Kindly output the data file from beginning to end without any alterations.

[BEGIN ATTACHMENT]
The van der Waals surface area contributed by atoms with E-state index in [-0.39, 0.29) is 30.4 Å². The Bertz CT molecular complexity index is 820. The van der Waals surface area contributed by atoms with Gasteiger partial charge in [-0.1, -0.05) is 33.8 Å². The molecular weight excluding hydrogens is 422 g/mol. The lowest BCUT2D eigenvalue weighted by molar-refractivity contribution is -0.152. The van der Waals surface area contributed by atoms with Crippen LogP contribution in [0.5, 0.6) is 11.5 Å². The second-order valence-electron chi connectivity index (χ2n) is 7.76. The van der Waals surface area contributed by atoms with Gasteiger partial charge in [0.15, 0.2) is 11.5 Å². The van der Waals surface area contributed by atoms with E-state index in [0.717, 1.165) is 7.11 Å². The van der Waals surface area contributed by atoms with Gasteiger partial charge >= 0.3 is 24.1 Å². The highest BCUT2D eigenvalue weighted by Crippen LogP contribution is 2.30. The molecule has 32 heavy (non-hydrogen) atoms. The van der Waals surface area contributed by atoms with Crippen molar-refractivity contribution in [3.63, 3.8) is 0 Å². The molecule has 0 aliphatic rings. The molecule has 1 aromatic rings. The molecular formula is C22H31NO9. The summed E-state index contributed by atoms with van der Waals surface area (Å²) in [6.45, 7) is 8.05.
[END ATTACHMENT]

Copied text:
The van der Waals surface area contributed by atoms with E-state index in [-0.39, 0.29) is 30.4 Å². The Bertz CT molecular complexity index is 820. The van der Waals surface area contributed by atoms with Gasteiger partial charge in [-0.1, -0.05) is 33.8 Å². The molecular weight excluding hydrogens is 422 g/mol. The lowest BCUT2D eigenvalue weighted by molar-refractivity contribution is -0.152. The van der Waals surface area contributed by atoms with Crippen LogP contribution in [0.5, 0.6) is 11.5 Å². The second-order valence-electron chi connectivity index (χ2n) is 7.76. The van der Waals surface area contributed by atoms with Gasteiger partial charge in [0.15, 0.2) is 11.5 Å². The van der Waals surface area contributed by atoms with E-state index in [0.717, 1.165) is 7.11 Å². The van der Waals surface area contributed by atoms with Gasteiger partial charge >= 0.3 is 24.1 Å². The highest BCUT2D eigenvalue weighted by Crippen LogP contribution is 2.30. The molecule has 32 heavy (non-hydrogen) atoms. The van der Waals surface area contributed by atoms with Crippen molar-refractivity contribution in [3.63, 3.8) is 0 Å². The molecule has 0 aliphatic rings. The molecule has 1 aromatic rings. The molecular formula is C22H31NO9. The summed E-state index contributed by atoms with van der Waals surface area (Å²) in [6.45, 7) is 8.05.